Widebody intercontinental airliners with premium-class spaces carry 30-150 fewer passengers than they were built to seat. Narrowbody domestic aircraft typically carry only 6-8 fewer passengers than they were designed to seat, but when multiplied by many more thousands of aircraft that can add up to a lot of premium space. That substantially increases the fuel burned per seat.

Modifying these aircraft to carry more passengers would enable the industry to retire hundreds of older, unneeded aircraft and cut back on orders. Carrying more passengers in fewer airplanes would yield a dramatic reduction in CO2 emissions.

•Change airline operations to save fuel: Cargo should be banned on all passenger flights and shifted to air freighters and other means. Fly more intercontinental one-stops and refuel to avoid carrying many tons of fuel for thousands of miles; analyze the 2,500 daily flights across the North Atlantic; try to save 25% of fuel burned. These airlines should be flying 400-500 single-class passengers per plane across oceans, not the 300 or so in an aircraft like the proposed Boeing new midmarket airplane and never in smaller single-aisle aircraft.

•Build a new Domestic Short-Haul transport: I estimate a twin-aisle family of aircraft seating 7-8 people side by side, using known technology and entering service at the end of 2026, would save 40% of the fuel burned per seat-mile versus today’s most popular—but outdated—mostly aluminum, reengined narrowbodies. This new aircraft would carry 270-300 passengers (and no cargo) up to 2,000 mi. at a 10% slower cruise speed. The initial engines might be upgraded models of the A320neo’s powerplants. Airbus and Boeing should check it out.

Airline fleets that combine many more of these larger people-movers with many fewer narrowbodies would save billions of tons of CO2 before 2050, especially when flying the dense routes between thousands of large cities in North America, Europe and Asia. By the 2030s, this aircraft should be flying more individuals on more trips than any other.

•Accelerate clean-fuel production: By 2030, 4 billion gal. per year of clean fuels should be refined in the U.S. for its airlines. To virtually eliminate carbon emissions by 2050, the global industry will need to scale up production to 100 billion gal. of low-emission fuels annually—in addition to all other fuel savers and further electrification. Industry must determine how much fuel is feasible. Plans are needed.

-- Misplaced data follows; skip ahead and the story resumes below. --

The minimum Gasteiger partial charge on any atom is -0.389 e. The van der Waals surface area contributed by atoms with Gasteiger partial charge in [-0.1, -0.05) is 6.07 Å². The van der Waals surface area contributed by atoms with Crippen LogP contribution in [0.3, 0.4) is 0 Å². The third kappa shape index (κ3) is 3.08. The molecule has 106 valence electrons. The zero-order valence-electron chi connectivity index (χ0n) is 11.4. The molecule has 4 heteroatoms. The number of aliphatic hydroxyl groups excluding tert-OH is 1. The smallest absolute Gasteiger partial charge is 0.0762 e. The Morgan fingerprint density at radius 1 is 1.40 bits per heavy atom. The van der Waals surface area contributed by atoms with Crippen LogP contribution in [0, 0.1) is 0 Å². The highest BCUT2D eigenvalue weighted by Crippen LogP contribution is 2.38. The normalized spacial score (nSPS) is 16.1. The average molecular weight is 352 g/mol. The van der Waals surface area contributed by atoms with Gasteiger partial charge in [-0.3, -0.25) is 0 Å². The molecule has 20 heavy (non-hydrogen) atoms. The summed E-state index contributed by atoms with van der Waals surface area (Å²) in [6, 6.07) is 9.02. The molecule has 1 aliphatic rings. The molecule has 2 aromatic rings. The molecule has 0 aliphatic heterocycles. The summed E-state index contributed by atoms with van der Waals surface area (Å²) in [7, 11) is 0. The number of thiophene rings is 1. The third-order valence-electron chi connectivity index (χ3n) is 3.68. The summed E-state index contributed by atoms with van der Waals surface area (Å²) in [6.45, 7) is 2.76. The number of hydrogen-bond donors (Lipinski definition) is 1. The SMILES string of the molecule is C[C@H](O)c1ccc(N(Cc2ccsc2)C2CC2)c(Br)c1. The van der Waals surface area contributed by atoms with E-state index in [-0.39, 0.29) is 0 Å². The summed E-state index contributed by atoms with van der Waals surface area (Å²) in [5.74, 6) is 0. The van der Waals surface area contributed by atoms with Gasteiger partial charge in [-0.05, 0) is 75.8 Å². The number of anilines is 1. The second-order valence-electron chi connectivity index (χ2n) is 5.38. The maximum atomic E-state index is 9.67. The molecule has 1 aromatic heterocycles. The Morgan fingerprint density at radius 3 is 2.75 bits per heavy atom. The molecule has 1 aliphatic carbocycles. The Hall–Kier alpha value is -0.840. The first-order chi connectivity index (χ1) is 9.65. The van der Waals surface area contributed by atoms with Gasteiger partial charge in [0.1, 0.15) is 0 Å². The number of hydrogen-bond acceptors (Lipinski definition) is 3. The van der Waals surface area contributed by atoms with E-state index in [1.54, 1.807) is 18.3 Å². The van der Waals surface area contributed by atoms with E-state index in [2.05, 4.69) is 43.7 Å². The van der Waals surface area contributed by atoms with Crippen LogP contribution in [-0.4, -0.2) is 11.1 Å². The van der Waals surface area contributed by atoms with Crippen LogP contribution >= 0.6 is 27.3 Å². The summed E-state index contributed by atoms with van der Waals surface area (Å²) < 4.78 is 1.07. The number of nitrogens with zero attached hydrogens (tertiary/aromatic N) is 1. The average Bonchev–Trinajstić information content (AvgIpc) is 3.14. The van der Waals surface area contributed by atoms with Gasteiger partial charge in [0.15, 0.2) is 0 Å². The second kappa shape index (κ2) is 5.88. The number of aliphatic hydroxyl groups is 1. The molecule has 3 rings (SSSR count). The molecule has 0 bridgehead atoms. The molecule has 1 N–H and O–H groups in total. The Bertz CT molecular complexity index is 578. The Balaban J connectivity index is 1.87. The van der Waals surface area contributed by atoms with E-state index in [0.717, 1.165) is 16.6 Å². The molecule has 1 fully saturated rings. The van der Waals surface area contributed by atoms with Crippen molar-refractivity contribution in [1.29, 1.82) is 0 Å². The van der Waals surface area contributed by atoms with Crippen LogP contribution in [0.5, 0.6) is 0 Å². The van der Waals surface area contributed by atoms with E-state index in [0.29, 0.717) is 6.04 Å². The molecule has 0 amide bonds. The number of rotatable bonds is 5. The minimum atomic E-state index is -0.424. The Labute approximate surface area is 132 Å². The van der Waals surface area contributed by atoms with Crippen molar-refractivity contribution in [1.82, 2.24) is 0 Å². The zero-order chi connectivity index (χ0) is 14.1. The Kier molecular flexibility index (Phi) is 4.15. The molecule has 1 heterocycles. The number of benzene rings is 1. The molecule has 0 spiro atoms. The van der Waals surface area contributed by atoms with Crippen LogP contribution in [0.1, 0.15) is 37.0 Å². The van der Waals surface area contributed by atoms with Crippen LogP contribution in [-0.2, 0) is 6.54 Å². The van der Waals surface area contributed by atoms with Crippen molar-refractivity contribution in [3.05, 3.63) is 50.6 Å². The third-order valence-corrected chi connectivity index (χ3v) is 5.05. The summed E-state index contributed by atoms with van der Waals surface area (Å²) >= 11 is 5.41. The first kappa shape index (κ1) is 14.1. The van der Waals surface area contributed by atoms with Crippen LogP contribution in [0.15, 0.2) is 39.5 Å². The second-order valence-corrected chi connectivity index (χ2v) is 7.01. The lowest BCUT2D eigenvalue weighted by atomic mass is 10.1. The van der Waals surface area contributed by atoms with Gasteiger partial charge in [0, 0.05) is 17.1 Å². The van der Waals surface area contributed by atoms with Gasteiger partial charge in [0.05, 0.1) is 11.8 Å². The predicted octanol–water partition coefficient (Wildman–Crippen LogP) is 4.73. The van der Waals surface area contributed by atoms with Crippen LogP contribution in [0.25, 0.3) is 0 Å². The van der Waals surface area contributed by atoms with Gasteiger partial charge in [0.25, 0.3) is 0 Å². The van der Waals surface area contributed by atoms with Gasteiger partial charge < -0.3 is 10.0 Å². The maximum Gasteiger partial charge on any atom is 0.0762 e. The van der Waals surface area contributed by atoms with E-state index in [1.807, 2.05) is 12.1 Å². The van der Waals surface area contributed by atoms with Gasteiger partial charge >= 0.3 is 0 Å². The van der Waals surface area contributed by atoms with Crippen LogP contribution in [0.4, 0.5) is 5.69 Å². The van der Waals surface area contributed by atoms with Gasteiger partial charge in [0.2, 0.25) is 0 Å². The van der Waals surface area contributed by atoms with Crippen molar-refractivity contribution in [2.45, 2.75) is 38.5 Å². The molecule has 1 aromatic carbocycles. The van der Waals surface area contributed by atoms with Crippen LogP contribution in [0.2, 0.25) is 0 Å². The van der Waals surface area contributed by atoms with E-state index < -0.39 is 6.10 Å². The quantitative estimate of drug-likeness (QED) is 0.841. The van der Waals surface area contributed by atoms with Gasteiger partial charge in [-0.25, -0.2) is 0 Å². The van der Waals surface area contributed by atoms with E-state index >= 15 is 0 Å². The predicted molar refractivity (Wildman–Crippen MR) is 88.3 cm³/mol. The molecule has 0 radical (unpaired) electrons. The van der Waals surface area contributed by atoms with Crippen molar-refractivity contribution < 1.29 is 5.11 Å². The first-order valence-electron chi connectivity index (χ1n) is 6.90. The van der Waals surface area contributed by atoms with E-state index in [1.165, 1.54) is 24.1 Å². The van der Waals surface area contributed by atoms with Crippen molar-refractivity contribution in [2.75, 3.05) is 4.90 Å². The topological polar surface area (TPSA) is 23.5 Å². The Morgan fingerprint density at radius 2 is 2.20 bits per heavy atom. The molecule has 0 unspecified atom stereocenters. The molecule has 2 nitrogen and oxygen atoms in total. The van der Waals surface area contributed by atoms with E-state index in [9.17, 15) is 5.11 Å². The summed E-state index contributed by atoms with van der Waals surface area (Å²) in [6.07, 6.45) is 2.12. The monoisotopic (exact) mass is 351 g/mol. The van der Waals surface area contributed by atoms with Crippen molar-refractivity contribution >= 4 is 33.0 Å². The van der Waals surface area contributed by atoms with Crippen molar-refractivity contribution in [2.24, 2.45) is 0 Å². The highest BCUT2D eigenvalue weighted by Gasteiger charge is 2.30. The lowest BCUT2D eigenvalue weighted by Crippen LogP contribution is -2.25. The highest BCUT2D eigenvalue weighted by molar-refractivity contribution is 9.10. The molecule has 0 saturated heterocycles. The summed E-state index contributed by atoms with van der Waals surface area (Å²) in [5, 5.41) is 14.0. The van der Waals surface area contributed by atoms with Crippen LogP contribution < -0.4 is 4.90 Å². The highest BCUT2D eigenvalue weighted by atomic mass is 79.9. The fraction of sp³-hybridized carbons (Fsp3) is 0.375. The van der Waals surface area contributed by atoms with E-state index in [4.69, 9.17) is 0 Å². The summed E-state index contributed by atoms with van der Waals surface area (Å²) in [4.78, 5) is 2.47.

This vital industry must make war on climate change a top-priority issue instead of ignoring it. Boards should insist, CEOs should insist, stockholders should insist and employees should insist. Before too long, the public will insist. The industry can remain healthy, it just shouldn’t be focused on growth.

Global scheme to offset emissions

 In October 2016, the International Civil Aviation Organization (ICAO) agreed on a Resolution for a global market-based measure to address CO2 emissions from international aviation as of 2021. The agreed Resolution sets out the objective and key design elements of the global scheme, as well as a roadmap for the completion of the work on implementing modalities.

The Carbon Offsetting and Reduction Scheme for International Aviation, or CORSIA, aims to stabilise CO2 emissions at 2020 levels by requiring airlines to offset the growth of their emissions after 2020.

  Airlines will be required to:

monitor emissions on all international routes and offset emissions from routes included in the scheme by purchasing eligible emission units generated by projects that reduce emissions in other sectors (e.g. renewable energy).

During the period 2021-2035, and based on expected participation, the scheme is estimated to offset around 80% of the emissions above 2020 levels. This is because participation in the first phases is voluntary for states, and there are exemptions for those with low aviation activity. All EU countries will join the scheme from the start.

A regular review of the scheme is required under the terms of the agreement. This should allow for continuous improvement, including in how the scheme contributes to the goals of the Paris Agreement.

Work is ongoing at ICAO to develop the necessary implementation rules and tools to make the scheme operational. Effective and concrete implementation and operationalization of CORSIA will ultimately depend on national measures to be developed and enforced at domestic level.